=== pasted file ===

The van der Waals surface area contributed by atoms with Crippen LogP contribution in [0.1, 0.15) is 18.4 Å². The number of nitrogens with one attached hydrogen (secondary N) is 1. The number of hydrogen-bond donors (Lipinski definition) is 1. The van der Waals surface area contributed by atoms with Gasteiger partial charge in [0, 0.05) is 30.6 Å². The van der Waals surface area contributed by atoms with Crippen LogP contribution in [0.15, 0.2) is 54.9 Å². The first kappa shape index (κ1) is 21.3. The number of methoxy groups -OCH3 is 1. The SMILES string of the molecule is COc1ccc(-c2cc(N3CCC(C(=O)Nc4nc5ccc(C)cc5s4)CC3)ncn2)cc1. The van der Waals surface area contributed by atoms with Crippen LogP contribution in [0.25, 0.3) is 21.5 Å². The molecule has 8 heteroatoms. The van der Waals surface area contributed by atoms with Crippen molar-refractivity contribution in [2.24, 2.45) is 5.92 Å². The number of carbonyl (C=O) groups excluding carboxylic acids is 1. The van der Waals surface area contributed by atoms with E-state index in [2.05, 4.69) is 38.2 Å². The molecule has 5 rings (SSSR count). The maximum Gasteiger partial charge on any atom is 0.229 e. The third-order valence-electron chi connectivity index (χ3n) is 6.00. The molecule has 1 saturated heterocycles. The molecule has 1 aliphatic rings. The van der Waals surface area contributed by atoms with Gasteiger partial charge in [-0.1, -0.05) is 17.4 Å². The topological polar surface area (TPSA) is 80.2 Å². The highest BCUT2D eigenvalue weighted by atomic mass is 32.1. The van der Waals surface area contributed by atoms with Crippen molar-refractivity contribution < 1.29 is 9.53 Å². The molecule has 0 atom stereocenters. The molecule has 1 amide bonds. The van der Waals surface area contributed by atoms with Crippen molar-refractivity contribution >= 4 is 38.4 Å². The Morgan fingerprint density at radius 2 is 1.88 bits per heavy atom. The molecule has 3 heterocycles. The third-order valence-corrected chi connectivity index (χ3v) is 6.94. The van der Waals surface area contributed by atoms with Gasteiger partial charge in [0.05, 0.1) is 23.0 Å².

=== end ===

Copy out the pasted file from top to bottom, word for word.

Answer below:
The van der Waals surface area contributed by atoms with Crippen LogP contribution in [0.1, 0.15) is 18.4 Å². The number of nitrogens with one attached hydrogen (secondary N) is 1. The number of hydrogen-bond donors (Lipinski definition) is 1. The van der Waals surface area contributed by atoms with Gasteiger partial charge in [0, 0.05) is 30.6 Å². The van der Waals surface area contributed by atoms with Crippen LogP contribution in [0.15, 0.2) is 54.9 Å². The first kappa shape index (κ1) is 21.3. The number of methoxy groups -OCH3 is 1. The SMILES string of the molecule is COc1ccc(-c2cc(N3CCC(C(=O)Nc4nc5ccc(C)cc5s4)CC3)ncn2)cc1. The van der Waals surface area contributed by atoms with Crippen LogP contribution in [0.25, 0.3) is 21.5 Å². The molecule has 8 heteroatoms. The van der Waals surface area contributed by atoms with Crippen molar-refractivity contribution in [2.24, 2.45) is 5.92 Å². The number of carbonyl (C=O) groups excluding carboxylic acids is 1. The van der Waals surface area contributed by atoms with E-state index in [2.05, 4.69) is 38.2 Å². The molecule has 5 rings (SSSR count). The maximum Gasteiger partial charge on any atom is 0.229 e. The third-order valence-electron chi connectivity index (χ3n) is 6.00. The molecule has 1 saturated heterocycles. The molecule has 1 aliphatic rings. The van der Waals surface area contributed by atoms with Gasteiger partial charge in [-0.1, -0.05) is 17.4 Å². The topological polar surface area (TPSA) is 80.2 Å². The highest BCUT2D eigenvalue weighted by atomic mass is 32.1. The van der Waals surface area contributed by atoms with Crippen molar-refractivity contribution < 1.29 is 9.53 Å². The molecule has 0 atom stereocenters. The molecule has 1 amide bonds. The van der Waals surface area contributed by atoms with Crippen molar-refractivity contribution >= 4 is 38.4 Å². The Morgan fingerprint density at radius 2 is 1.88 bits per heavy atom. The molecule has 3 heterocycles. The third-order valence-corrected chi connectivity index (χ3v) is 6.94. The van der Waals surface area contributed by atoms with Gasteiger partial charge in [0.05, 0.1) is 23.0 Å².